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Wednesday, July 06, 2005

When Unions Compete, Do Workers Win?

Is competition the answer to the decline in unionization?  This editorial answers in the affirmative: 

Workers of the world ... disunite!, By Jonathan Cutler and Thaddeus Russell, Christian Science Monitor:  The growing rift between insurgents in the AFL-CIO and the leadership of the labor federation looks increasingly like civil war. … The recent establishment of the Change to Win Coalition, which will probably be a rival federation to the AFL-CIO, could be the best thing to happen to the American labor movement in decades.  Anyone who still cares about the labor movement agrees that it is in crisis. Unions today represent only 15.5 million - or 12.5 percent - of the nation's 124 million workers, the lowest percentage in decades … The AFL-CIO claims to have 13 million members. Most American workers have no experience with unions and those who do often complain that union leaders are not responsive to their demands. Indeed, these twin crises - dwindling numbers and bureaucratic inaccessibility - have plagued the labor movement since the merger that created the AFL-CIO in 1955. The new competition among unions will create more dynamic unions and will force labor leaders to be accountable to their constituents.

Following months of threats to disaffiliate from the AFL-CIO, five of the federation's largest member unions have now established the Change to Win Coalition and forcefully implied that if the AFL-CIO does not meet certain demands for restructuring, the coalition will offer a new, independent alternative ... Barring unexpected concessions by the AFL-CIO to the insurgents at the federation's convention July 25 to 28, it appears that we will soon have two competing labor federations in the United States for the first time in 50 years.  The heyday of organized labor in America, from the split of the CIO from the AFL in 1935 until the merger in 1955, occurred during another civil war within the labor movement. These were the years when organized labor constituted a vibrant movement full of drama and passion that inspired a generation of labor activists.  As unions battled for the allegiance of workers the rival federations grew exponentially, labor's story was headline news, and union membership reached its high point in American history.  … Competition among unions leads not only to the creation of better options for the already organized rank and file, but also to the organization of new industries as unions animated by the rivalry generate enthusiasm among the unorganized. Employees participating in union representation elections have been far more likely to vote for union representation over "no union" when the election involves more than one union vying for workers. Rivalry has also forced down initiation fees and union dues. When unions compete, workers win…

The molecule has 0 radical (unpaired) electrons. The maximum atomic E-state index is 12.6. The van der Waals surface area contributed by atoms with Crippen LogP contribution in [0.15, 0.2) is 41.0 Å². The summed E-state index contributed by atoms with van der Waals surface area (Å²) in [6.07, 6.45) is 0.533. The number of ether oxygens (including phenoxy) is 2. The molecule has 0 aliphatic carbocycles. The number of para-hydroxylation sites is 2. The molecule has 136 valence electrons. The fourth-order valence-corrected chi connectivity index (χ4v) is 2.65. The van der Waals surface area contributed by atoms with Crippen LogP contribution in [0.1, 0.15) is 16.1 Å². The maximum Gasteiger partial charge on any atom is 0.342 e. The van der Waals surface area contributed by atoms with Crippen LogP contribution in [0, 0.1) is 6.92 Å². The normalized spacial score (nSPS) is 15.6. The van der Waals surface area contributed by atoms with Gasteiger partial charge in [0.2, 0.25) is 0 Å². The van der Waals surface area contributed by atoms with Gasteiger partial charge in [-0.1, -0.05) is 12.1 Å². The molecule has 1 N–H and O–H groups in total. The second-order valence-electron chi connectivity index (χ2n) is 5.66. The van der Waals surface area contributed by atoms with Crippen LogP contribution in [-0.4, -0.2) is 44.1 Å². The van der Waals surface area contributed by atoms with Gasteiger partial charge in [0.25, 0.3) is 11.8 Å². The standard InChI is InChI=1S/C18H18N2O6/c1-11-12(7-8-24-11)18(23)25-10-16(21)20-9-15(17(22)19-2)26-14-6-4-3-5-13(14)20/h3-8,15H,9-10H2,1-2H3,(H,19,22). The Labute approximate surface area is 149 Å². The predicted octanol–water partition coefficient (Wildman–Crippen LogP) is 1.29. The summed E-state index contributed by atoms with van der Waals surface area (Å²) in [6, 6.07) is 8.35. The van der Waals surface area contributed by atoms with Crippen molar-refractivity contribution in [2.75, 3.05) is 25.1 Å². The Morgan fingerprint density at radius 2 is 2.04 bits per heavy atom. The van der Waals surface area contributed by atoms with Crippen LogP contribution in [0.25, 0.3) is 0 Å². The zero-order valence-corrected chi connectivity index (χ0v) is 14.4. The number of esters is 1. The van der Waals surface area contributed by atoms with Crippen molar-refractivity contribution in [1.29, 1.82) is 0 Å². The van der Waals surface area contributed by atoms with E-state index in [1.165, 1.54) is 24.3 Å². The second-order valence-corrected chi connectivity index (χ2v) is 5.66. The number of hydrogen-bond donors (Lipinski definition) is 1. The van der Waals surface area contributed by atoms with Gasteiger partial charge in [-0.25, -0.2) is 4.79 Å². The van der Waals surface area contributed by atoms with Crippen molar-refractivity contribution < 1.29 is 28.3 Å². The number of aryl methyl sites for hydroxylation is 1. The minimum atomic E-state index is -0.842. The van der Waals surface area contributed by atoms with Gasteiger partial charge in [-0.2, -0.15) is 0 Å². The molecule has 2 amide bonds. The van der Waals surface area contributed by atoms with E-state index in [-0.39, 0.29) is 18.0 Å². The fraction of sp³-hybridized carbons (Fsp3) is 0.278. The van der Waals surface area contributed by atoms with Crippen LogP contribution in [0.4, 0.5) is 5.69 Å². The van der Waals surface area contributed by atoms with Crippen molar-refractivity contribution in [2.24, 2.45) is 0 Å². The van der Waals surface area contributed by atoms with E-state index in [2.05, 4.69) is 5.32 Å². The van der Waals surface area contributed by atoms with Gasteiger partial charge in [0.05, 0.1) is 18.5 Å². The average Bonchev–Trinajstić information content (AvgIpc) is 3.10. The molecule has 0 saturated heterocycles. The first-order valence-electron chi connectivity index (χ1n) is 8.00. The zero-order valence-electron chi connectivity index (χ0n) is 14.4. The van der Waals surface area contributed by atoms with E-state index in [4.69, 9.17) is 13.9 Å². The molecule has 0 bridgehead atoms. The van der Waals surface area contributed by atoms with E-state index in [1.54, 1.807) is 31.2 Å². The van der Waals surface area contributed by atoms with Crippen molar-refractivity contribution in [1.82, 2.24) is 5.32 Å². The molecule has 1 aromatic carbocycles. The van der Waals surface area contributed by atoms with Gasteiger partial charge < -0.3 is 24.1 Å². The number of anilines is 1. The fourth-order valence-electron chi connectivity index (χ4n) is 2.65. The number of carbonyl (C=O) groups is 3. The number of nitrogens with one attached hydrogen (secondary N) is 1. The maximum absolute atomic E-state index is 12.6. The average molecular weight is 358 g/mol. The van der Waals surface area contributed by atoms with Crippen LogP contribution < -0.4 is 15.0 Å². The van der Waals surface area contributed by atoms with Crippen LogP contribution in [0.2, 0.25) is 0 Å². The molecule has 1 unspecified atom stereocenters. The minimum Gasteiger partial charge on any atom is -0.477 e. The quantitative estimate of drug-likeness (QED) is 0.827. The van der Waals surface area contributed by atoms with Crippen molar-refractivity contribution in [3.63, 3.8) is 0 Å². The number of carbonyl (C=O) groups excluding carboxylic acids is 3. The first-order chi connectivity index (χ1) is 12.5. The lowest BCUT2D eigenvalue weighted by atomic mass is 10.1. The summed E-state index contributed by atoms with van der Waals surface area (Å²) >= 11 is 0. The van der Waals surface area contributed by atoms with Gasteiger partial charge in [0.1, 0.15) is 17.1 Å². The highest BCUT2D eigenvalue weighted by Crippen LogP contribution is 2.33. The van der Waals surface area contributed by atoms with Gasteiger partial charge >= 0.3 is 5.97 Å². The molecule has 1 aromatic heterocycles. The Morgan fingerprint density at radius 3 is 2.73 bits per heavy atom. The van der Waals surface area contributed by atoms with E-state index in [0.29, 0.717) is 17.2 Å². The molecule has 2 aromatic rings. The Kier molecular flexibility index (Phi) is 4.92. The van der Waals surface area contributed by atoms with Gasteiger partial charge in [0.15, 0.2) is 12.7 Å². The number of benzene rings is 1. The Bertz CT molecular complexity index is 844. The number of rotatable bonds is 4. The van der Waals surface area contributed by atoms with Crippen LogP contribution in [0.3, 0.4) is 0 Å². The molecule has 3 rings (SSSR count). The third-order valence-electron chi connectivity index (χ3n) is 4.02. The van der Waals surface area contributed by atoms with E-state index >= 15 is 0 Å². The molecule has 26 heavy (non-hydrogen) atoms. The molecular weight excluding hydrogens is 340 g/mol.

I thought this an interesting contrast to the post below this one since Nassau Senior believed combinations [labor unions] would fight to maintain the notion that wages should reflect the needs of a family rather than the forces of supply and demand leaving markets in an unnatural state.  This was one of the reasons he opposed unions.  Quoting Senior (the cite is Three Lectures in the post below this one), the arrogance of the poor fostered by unions led to a situation where:

“rent, tithes, profit, and capital, are all eaten up , and pauperism produces what may be called its natural effects – or they are the effects which, if unchecked, it must ultimately produce – famine, pestilence, and civil war.”

If Senior were in my family, an uncle or brother in law or something, we’d argue on holidays.  The next post explains why there would be plenty for us to argue about.

    Posted by on Wednesday, July 6, 2005 at 12:15 AM in Economics, Income Distribution, Unemployment | Permalink  TrackBack (1)  Comments (1)


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